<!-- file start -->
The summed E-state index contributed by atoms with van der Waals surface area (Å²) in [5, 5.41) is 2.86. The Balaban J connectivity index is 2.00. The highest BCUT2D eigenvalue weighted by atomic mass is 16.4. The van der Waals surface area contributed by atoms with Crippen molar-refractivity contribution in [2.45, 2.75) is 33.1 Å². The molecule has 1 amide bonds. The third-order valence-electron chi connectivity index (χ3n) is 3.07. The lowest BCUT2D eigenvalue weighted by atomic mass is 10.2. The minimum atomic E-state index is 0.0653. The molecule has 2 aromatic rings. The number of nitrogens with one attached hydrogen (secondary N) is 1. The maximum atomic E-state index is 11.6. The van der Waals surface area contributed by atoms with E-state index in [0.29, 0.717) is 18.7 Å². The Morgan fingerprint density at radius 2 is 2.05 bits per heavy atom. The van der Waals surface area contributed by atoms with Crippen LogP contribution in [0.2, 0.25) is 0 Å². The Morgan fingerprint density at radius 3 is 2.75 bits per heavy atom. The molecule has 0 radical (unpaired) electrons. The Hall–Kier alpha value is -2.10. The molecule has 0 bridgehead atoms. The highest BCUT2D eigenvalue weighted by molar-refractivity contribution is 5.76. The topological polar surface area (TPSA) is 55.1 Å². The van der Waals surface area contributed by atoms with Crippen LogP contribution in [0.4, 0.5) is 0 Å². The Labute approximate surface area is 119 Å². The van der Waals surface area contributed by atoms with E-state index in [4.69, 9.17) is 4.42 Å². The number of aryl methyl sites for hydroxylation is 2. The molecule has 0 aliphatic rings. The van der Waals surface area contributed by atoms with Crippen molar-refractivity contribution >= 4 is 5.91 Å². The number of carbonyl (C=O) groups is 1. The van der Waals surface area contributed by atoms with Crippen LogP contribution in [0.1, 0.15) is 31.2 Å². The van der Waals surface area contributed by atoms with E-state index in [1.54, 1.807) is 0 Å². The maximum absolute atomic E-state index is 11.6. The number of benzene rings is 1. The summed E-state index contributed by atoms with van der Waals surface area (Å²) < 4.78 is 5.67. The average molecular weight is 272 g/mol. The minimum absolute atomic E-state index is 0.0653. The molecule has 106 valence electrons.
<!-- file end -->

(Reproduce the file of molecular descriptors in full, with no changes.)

The summed E-state index contributed by atoms with van der Waals surface area (Å²) in [5, 5.41) is 2.86. The Balaban J connectivity index is 2.00. The highest BCUT2D eigenvalue weighted by atomic mass is 16.4. The van der Waals surface area contributed by atoms with Crippen molar-refractivity contribution in [2.45, 2.75) is 33.1 Å². The molecule has 1 amide bonds. The third-order valence-electron chi connectivity index (χ3n) is 3.07. The lowest BCUT2D eigenvalue weighted by atomic mass is 10.2. The minimum atomic E-state index is 0.0653. The molecule has 2 aromatic rings. The number of nitrogens with one attached hydrogen (secondary N) is 1. The maximum atomic E-state index is 11.6. The van der Waals surface area contributed by atoms with E-state index in [0.29, 0.717) is 18.7 Å². The Morgan fingerprint density at radius 2 is 2.05 bits per heavy atom. The van der Waals surface area contributed by atoms with Crippen LogP contribution in [0.2, 0.25) is 0 Å². The Morgan fingerprint density at radius 3 is 2.75 bits per heavy atom. The molecule has 0 radical (unpaired) electrons. The Hall–Kier alpha value is -2.10. The molecule has 0 bridgehead atoms. The highest BCUT2D eigenvalue weighted by molar-refractivity contribution is 5.76. The topological polar surface area (TPSA) is 55.1 Å². The van der Waals surface area contributed by atoms with Crippen LogP contribution in [0.4, 0.5) is 0 Å². The Labute approximate surface area is 119 Å². The van der Waals surface area contributed by atoms with E-state index in [4.69, 9.17) is 4.42 Å². The number of aryl methyl sites for hydroxylation is 2. The molecule has 0 aliphatic rings. The van der Waals surface area contributed by atoms with Crippen molar-refractivity contribution >= 4 is 5.91 Å². The number of carbonyl (C=O) groups is 1. The van der Waals surface area contributed by atoms with Crippen LogP contribution in [0.1, 0.15) is 31.2 Å². The van der Waals surface area contributed by atoms with E-state index in [1.54, 1.807) is 0 Å². The maximum absolute atomic E-state index is 11.6. The number of benzene rings is 1. The summed E-state index contributed by atoms with van der Waals surface area (Å²) < 4.78 is 5.67. The average molecular weight is 272 g/mol. The minimum absolute atomic E-state index is 0.0653. The molecule has 106 valence electrons.